CandiR in reply to Lovetodanceto

You do know don’t you. In a way, I’m ‘glad’ I do have visibly swollen knuckles because all the pain and stiffness is (obviously) invisible, it’s like your making it up, you can’t prove the pain your in!

Lovetodanceto
Lovetodanceto in reply to CandiR

Yeah lovely well hang on in there you will get there ❤

When you finally manage to get it, inflammatory arthritis is actually just as useful as RA in terms of a diagnosis. All RA really means in practice is that you may potentially have abnormal anti-CCP and rheumatoid factor (but not everyone does), along with abnormal inflammatory markers such as crp and esr (although, again, not everyone does), but one of the most useful bits of arthritis for diagnostic purposes - particularly where bloods are normal - is the pattern of joint involvement. For example, RA is typically symmetrical, effecting both joints in a pair even if it takes years for the matching joint to begin showing symptoms, whereas other types of inflammatory arthritis can have a permanently asymmetrical presentation, or are more prone to spinal involvement. Someone with an inflammatory arthritis diagnosis should still get the same treatment, and may get a formal diagnosis of a particular type a few years down the line when rheum have seen how the disease develops over time. I fit the profile for psoriatic arthritis perfectly, complete with history of skin psoriasis in my teens and toenail psoriasis over the last few years, but even with the medics saying they’re 99% certain, my official diagnosis remains ‘seronegative inflammatory arthritis with spinal involvement’ some 15 months post finally, finally getting diagnosed. I’d had symptoms for 20 years, and been back and forth for more than a decade actively trying to get diagnosed but hampered by completely normal blood work, in spite of prolonged periods of swollen joints that responded to steroids.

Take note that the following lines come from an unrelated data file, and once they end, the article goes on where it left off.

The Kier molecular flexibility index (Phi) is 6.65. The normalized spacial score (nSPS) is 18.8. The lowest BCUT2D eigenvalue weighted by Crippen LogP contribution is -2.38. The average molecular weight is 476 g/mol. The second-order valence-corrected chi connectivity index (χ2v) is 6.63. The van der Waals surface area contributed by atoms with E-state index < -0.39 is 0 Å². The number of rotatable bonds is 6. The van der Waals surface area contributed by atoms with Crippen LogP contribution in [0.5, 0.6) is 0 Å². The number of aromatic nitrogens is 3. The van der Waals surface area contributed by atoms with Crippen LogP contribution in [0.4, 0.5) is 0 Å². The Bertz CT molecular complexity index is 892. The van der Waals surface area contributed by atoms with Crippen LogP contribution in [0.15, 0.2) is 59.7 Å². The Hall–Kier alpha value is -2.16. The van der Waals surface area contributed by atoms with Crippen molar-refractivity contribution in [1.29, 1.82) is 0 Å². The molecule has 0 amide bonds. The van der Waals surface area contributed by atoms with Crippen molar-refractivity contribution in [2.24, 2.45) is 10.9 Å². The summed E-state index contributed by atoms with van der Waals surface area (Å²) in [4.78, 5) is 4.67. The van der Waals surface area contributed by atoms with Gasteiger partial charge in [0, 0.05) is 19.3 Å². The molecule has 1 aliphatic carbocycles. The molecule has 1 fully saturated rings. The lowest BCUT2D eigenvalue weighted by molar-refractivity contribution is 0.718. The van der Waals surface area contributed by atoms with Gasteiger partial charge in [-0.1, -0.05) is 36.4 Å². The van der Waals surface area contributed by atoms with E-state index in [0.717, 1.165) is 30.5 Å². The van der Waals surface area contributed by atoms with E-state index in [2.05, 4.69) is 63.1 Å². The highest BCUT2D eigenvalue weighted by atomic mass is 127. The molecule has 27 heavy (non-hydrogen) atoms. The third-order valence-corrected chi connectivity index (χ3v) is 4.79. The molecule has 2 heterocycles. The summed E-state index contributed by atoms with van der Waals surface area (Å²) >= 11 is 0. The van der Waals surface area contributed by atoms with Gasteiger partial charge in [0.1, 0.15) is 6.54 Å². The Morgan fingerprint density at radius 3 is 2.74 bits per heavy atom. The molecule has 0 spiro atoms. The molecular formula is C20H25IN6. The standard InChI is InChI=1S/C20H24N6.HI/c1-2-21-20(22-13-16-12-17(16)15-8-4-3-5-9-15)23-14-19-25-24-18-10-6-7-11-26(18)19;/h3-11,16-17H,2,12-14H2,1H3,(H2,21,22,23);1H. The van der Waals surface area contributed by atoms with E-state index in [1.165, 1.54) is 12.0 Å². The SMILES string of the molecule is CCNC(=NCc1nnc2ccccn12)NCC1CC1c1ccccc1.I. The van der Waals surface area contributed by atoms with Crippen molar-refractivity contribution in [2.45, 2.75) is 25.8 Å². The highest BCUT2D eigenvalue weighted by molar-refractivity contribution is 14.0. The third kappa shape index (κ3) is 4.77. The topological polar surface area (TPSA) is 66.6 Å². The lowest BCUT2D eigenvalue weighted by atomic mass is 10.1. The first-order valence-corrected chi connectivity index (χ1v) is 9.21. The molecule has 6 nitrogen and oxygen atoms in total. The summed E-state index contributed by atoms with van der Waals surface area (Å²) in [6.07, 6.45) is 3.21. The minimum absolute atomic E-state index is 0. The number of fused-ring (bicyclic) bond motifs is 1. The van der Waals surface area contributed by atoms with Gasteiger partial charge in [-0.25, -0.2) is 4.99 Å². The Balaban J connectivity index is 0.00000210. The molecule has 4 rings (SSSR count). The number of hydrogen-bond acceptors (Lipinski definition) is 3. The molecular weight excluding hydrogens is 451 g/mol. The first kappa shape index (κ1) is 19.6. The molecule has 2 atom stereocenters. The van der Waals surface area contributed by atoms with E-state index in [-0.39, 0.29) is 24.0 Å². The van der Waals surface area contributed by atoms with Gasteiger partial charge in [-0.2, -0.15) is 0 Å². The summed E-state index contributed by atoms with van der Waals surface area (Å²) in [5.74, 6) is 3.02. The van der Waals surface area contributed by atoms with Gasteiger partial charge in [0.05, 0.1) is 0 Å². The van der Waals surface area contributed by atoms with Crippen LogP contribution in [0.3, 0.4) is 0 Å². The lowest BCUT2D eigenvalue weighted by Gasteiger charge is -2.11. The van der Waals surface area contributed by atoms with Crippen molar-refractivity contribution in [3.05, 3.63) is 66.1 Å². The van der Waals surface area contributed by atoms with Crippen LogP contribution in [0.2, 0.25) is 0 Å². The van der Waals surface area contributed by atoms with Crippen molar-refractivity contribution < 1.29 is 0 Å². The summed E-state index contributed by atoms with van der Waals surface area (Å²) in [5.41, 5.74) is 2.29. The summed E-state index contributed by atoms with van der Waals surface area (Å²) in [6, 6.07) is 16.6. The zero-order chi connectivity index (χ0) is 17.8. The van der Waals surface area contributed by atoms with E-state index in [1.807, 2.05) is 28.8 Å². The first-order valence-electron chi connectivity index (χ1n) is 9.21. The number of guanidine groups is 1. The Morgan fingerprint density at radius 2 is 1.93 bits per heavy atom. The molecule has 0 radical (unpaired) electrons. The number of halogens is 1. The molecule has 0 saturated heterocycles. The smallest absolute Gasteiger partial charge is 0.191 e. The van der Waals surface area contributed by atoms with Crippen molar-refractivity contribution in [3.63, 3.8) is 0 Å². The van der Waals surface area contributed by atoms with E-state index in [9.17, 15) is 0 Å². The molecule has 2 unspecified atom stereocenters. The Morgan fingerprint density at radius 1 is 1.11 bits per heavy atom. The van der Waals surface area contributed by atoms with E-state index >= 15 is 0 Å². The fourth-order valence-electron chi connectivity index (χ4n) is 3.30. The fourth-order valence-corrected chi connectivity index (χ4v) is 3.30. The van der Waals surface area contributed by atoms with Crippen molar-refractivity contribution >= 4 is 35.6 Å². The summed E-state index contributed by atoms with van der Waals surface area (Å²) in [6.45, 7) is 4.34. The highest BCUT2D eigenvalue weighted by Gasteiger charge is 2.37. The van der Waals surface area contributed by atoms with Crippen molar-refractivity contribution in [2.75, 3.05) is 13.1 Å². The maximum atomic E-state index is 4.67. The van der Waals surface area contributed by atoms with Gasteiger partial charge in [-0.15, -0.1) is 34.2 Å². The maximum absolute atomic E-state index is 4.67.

There will be reasons why rheum are opting for an IA diagnosis over an RA one for you at this point, and I wonder if you might find it useful to ask them what they are?

Ta for that am finding it crazy that they haven't written RA coz my feet was the first to have extreme pain every day when waking and getting out of bed. They were originally going to US the feet then I told the department that my hands had an extreme flare then they changed the US to the hands and that's when they found the synovitis in the small joints in both hands. Well a very long road.